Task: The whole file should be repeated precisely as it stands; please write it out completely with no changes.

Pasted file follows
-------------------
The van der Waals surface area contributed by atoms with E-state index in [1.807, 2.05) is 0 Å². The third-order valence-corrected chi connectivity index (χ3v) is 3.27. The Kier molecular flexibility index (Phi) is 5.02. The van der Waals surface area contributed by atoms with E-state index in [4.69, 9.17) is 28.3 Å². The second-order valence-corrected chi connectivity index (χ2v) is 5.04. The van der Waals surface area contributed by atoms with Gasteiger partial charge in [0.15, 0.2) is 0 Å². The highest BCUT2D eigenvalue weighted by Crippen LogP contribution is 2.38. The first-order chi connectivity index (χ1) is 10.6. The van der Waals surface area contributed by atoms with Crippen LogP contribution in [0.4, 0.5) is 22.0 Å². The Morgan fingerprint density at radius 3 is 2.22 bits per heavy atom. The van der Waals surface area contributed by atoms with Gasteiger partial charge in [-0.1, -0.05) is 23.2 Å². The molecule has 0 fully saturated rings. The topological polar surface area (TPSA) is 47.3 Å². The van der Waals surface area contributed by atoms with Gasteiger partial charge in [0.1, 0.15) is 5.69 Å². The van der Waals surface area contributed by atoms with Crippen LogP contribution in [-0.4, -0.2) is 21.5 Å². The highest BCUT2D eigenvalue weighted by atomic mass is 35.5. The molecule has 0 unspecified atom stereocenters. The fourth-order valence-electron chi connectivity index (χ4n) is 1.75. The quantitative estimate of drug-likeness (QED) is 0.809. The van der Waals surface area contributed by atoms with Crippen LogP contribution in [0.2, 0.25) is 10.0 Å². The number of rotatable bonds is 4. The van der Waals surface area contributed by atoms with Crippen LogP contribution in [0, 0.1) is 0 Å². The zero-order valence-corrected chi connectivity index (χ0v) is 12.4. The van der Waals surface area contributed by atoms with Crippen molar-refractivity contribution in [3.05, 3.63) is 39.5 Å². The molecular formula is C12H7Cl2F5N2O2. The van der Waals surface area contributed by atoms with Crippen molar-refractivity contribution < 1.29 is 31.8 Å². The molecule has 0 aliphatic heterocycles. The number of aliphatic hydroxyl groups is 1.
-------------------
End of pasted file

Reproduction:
The van der Waals surface area contributed by atoms with E-state index in [1.807, 2.05) is 0 Å². The third-order valence-corrected chi connectivity index (χ3v) is 3.27. The Kier molecular flexibility index (Phi) is 5.02. The van der Waals surface area contributed by atoms with E-state index in [4.69, 9.17) is 28.3 Å². The second-order valence-corrected chi connectivity index (χ2v) is 5.04. The van der Waals surface area contributed by atoms with Gasteiger partial charge in [0.15, 0.2) is 0 Å². The highest BCUT2D eigenvalue weighted by Crippen LogP contribution is 2.38. The first-order chi connectivity index (χ1) is 10.6. The van der Waals surface area contributed by atoms with Crippen LogP contribution in [0.4, 0.5) is 22.0 Å². The Morgan fingerprint density at radius 3 is 2.22 bits per heavy atom. The van der Waals surface area contributed by atoms with Gasteiger partial charge in [-0.1, -0.05) is 23.2 Å². The molecule has 0 fully saturated rings. The topological polar surface area (TPSA) is 47.3 Å². The van der Waals surface area contributed by atoms with Gasteiger partial charge in [0.1, 0.15) is 5.69 Å². The van der Waals surface area contributed by atoms with Crippen LogP contribution in [-0.4, -0.2) is 21.5 Å². The highest BCUT2D eigenvalue weighted by atomic mass is 35.5. The molecule has 0 unspecified atom stereocenters. The fourth-order valence-electron chi connectivity index (χ4n) is 1.75. The quantitative estimate of drug-likeness (QED) is 0.809. The van der Waals surface area contributed by atoms with Crippen LogP contribution in [0.2, 0.25) is 10.0 Å². The number of rotatable bonds is 4. The van der Waals surface area contributed by atoms with Crippen LogP contribution in [0, 0.1) is 0 Å². The zero-order valence-corrected chi connectivity index (χ0v) is 12.4. The van der Waals surface area contributed by atoms with Crippen molar-refractivity contribution in [3.05, 3.63) is 39.5 Å². The molecular formula is C12H7Cl2F5N2O2. The van der Waals surface area contributed by atoms with Crippen molar-refractivity contribution < 1.29 is 31.8 Å². The molecule has 0 aliphatic heterocycles. The number of aliphatic hydroxyl groups is 1.